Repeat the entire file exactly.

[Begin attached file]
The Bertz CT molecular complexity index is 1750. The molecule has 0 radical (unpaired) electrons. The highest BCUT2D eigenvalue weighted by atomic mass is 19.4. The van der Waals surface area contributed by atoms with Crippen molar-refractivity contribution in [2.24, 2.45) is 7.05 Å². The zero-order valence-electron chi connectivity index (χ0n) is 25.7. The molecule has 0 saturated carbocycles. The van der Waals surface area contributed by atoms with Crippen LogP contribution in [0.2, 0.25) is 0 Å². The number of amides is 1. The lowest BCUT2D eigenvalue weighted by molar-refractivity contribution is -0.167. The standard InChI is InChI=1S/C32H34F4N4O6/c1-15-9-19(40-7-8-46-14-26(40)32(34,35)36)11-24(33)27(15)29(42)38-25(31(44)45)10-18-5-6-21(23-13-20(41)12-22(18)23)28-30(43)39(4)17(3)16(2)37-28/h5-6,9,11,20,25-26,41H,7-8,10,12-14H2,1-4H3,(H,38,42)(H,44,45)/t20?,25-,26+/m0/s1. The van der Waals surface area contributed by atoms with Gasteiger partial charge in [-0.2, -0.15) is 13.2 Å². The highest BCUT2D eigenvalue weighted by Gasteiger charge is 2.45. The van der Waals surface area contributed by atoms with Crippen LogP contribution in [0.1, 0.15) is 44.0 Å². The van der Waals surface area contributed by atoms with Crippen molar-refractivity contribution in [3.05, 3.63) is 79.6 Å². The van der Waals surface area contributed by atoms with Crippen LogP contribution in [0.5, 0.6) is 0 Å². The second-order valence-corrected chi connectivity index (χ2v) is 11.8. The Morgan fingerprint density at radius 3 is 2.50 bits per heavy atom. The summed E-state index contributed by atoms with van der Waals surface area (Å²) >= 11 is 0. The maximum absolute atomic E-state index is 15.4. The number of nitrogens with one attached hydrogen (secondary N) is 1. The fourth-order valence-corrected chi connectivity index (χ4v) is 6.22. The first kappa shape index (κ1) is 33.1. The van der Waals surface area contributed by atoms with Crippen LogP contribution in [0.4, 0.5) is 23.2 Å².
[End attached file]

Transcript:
The Bertz CT molecular complexity index is 1750. The molecule has 0 radical (unpaired) electrons. The highest BCUT2D eigenvalue weighted by atomic mass is 19.4. The van der Waals surface area contributed by atoms with Crippen molar-refractivity contribution in [2.24, 2.45) is 7.05 Å². The zero-order valence-electron chi connectivity index (χ0n) is 25.7. The molecule has 0 saturated carbocycles. The van der Waals surface area contributed by atoms with Crippen LogP contribution in [0.2, 0.25) is 0 Å². The number of amides is 1. The lowest BCUT2D eigenvalue weighted by molar-refractivity contribution is -0.167. The standard InChI is InChI=1S/C32H34F4N4O6/c1-15-9-19(40-7-8-46-14-26(40)32(34,35)36)11-24(33)27(15)29(42)38-25(31(44)45)10-18-5-6-21(23-13-20(41)12-22(18)23)28-30(43)39(4)17(3)16(2)37-28/h5-6,9,11,20,25-26,41H,7-8,10,12-14H2,1-4H3,(H,38,42)(H,44,45)/t20?,25-,26+/m0/s1. The van der Waals surface area contributed by atoms with Gasteiger partial charge in [-0.2, -0.15) is 13.2 Å². The highest BCUT2D eigenvalue weighted by Gasteiger charge is 2.45. The van der Waals surface area contributed by atoms with Crippen LogP contribution in [0.1, 0.15) is 44.0 Å². The van der Waals surface area contributed by atoms with Crippen molar-refractivity contribution in [3.05, 3.63) is 79.6 Å². The van der Waals surface area contributed by atoms with Crippen LogP contribution in [0.5, 0.6) is 0 Å². The second-order valence-corrected chi connectivity index (χ2v) is 11.8. The Morgan fingerprint density at radius 3 is 2.50 bits per heavy atom. The summed E-state index contributed by atoms with van der Waals surface area (Å²) >= 11 is 0. The maximum absolute atomic E-state index is 15.4. The number of nitrogens with one attached hydrogen (secondary N) is 1. The fourth-order valence-corrected chi connectivity index (χ4v) is 6.22. The first kappa shape index (κ1) is 33.1. The van der Waals surface area contributed by atoms with Crippen LogP contribution in [0.4, 0.5) is 23.2 Å².